Army lobbyists seek members
YONGSAN GARRISON, South Korea — There’s strength in numbers.
Or so the Association of the United States Army is betting, its president said. For the next few years, the nonprofit, pro-Army national lobbying group will work to boost its membership to increase its influence, said retired Gen. Gordon R. Sullivan.
“The way ahead is to get more members,” said the former Army chief of staff in a video address played to members Wednesday.
The 106,000-member organization, based in Washington, is holding its annual Pacific conference in South Korea for its members here and in Alaska, Japan and Hawaii. The group lobbies for pay raises and other military issues. Membership dues vary according to rank, from $12 to $38 per year.
The organization is a prominent lobbyist, Sullivan said, pushing ahead with agendas such as increasing Army personnel strength by 50,000 troops and supporting weapons systems such as the Comanche helicopter and Stryker lightweight brigades.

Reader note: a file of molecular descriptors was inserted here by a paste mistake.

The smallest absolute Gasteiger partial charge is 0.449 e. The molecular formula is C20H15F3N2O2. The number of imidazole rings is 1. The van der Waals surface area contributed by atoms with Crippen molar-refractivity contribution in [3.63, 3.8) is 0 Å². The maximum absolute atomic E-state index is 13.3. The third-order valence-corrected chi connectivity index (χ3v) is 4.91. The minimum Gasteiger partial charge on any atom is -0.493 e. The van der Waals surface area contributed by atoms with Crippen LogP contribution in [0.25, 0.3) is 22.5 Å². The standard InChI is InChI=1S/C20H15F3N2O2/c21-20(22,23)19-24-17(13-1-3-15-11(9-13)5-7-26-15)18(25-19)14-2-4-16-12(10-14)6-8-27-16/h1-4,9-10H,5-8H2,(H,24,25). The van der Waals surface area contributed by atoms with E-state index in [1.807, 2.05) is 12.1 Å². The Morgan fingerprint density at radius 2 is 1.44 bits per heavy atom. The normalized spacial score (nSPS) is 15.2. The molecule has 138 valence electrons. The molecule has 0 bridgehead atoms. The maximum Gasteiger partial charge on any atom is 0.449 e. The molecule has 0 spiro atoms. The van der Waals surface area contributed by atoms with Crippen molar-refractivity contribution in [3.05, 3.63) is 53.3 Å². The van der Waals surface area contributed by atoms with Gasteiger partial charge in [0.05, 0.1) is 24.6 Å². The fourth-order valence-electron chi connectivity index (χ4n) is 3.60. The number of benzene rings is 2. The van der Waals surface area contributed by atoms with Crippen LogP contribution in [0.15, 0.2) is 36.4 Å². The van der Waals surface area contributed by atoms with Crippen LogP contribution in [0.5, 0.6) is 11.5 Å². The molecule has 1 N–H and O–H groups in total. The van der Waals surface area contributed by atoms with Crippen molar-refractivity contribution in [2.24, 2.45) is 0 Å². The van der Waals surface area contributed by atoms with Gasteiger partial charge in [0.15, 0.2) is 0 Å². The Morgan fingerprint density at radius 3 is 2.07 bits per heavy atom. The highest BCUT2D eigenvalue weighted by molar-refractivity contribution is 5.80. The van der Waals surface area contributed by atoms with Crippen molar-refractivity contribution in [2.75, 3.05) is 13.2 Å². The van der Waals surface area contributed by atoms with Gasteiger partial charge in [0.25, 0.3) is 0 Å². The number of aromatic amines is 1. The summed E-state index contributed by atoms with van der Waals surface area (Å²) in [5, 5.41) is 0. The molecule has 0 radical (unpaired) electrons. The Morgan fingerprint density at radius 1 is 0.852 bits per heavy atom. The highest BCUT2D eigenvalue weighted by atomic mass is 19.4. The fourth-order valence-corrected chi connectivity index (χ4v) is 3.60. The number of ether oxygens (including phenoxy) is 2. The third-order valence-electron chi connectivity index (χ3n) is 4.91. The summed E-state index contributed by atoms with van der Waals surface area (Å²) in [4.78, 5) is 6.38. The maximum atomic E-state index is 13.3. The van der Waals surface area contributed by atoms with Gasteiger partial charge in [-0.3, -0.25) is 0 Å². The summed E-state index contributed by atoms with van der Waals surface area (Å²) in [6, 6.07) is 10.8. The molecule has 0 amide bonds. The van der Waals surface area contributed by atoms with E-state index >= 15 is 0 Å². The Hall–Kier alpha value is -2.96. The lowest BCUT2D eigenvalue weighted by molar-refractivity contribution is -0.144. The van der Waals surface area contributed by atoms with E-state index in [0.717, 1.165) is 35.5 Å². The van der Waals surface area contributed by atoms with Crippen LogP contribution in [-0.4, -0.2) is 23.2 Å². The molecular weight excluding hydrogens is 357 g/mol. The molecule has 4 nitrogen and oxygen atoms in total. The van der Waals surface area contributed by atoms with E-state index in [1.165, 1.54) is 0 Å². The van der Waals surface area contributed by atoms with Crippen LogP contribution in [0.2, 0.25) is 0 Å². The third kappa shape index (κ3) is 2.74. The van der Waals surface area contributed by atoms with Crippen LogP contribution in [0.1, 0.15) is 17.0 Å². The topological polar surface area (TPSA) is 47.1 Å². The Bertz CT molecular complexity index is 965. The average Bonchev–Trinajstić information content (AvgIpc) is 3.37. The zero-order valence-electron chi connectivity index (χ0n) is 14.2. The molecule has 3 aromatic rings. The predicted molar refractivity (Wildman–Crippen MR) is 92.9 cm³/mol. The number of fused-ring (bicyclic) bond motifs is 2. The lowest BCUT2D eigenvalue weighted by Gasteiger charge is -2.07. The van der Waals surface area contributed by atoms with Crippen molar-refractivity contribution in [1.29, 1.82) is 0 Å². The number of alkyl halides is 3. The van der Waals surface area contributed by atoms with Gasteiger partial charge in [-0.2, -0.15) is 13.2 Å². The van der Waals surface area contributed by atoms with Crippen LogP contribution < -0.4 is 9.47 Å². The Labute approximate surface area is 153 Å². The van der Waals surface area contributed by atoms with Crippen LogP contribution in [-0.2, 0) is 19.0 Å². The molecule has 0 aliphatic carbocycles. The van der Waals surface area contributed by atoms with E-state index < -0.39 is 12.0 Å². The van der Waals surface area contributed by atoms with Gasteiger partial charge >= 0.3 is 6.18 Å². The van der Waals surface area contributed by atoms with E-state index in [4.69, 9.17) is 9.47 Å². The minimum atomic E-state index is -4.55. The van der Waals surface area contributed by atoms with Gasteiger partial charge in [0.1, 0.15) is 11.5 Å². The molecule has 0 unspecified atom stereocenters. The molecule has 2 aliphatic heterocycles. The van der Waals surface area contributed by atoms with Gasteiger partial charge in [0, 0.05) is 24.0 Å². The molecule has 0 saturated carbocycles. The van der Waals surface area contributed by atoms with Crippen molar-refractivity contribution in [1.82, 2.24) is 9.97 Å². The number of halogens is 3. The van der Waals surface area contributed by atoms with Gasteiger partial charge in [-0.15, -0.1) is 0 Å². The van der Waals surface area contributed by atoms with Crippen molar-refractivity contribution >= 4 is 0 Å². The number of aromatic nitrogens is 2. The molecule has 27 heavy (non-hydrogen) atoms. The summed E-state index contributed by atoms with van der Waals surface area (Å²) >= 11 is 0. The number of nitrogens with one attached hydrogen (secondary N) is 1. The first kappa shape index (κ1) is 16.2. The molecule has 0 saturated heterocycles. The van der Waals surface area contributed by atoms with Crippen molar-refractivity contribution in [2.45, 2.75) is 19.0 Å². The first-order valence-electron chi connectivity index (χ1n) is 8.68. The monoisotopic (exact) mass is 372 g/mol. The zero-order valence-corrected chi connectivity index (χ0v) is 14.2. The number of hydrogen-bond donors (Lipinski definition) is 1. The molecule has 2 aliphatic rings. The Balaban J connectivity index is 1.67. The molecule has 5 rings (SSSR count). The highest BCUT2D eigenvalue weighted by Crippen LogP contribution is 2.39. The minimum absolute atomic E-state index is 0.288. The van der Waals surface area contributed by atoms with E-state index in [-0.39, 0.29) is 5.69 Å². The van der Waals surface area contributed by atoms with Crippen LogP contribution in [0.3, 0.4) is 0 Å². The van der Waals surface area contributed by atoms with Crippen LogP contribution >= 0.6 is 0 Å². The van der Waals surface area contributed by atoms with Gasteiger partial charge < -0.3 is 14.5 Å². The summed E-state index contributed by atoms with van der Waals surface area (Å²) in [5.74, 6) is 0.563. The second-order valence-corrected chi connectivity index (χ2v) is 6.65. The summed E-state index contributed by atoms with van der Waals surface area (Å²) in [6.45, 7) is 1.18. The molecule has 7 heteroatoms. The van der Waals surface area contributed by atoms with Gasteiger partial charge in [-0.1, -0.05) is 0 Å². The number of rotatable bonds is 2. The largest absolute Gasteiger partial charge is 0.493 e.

Earlier this month, retired Lt. Gen. Theodore G. Stroup Jr., AUSA’s vice president of education, told the House Armed Services Committee about AUSA issues, according to the organization’s Web site.
AUSA’s South Korea chapter has the organization’s highest number of corporate members, Sullivan said: Of the 1,170 corporate memberships, about 990 are South Korean companies.
“The Koreans open their arms and really take us in,” said Brig. Gen. Timothy P. McHale, U.S. Forces Korea chief of logistics.
Bob Jackson, president of the Pacific region for AUSA, said Koreans’ support helps fight “all of the forces in the world that would harm our way of life.”
AUSA’s attempts to recruit retirees, however, have been unsuccessful, Sullivan said, urging delegates to continue to encourage retirees to join.
The Pacific region still proves extremely important to the U.S. Army, Stroup said. Troops are “still at risk here in Korea from the threat that comes from the North. A lot of people forget about Korea and the soldiers here,” he said.